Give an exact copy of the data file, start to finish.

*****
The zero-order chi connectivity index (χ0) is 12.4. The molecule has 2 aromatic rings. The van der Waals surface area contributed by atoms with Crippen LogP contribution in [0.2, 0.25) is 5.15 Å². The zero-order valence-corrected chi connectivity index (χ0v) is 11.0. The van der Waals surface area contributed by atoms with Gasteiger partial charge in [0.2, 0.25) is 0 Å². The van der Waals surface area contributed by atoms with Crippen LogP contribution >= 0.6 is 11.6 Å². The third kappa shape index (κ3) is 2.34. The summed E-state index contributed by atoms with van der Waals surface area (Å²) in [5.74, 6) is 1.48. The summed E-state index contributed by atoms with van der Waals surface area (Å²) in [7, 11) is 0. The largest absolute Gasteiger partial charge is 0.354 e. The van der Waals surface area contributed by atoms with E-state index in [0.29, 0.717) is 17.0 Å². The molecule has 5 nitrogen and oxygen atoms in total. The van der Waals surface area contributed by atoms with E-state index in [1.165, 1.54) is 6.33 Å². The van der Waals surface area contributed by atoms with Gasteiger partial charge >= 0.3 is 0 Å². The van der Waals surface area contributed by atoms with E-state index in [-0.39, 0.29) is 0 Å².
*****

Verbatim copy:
The zero-order chi connectivity index (χ0) is 12.4. The molecule has 2 aromatic rings. The van der Waals surface area contributed by atoms with Crippen LogP contribution in [0.2, 0.25) is 5.15 Å². The zero-order valence-corrected chi connectivity index (χ0v) is 11.0. The van der Waals surface area contributed by atoms with Gasteiger partial charge in [0.2, 0.25) is 0 Å². The van der Waals surface area contributed by atoms with Crippen LogP contribution >= 0.6 is 11.6 Å². The third kappa shape index (κ3) is 2.34. The summed E-state index contributed by atoms with van der Waals surface area (Å²) in [5.74, 6) is 1.48. The summed E-state index contributed by atoms with van der Waals surface area (Å²) in [7, 11) is 0. The largest absolute Gasteiger partial charge is 0.354 e. The van der Waals surface area contributed by atoms with E-state index in [0.29, 0.717) is 17.0 Å². The molecule has 5 nitrogen and oxygen atoms in total. The van der Waals surface area contributed by atoms with E-state index in [1.165, 1.54) is 6.33 Å². The van der Waals surface area contributed by atoms with Gasteiger partial charge >= 0.3 is 0 Å². The van der Waals surface area contributed by atoms with E-state index in [-0.39, 0.29) is 0 Å².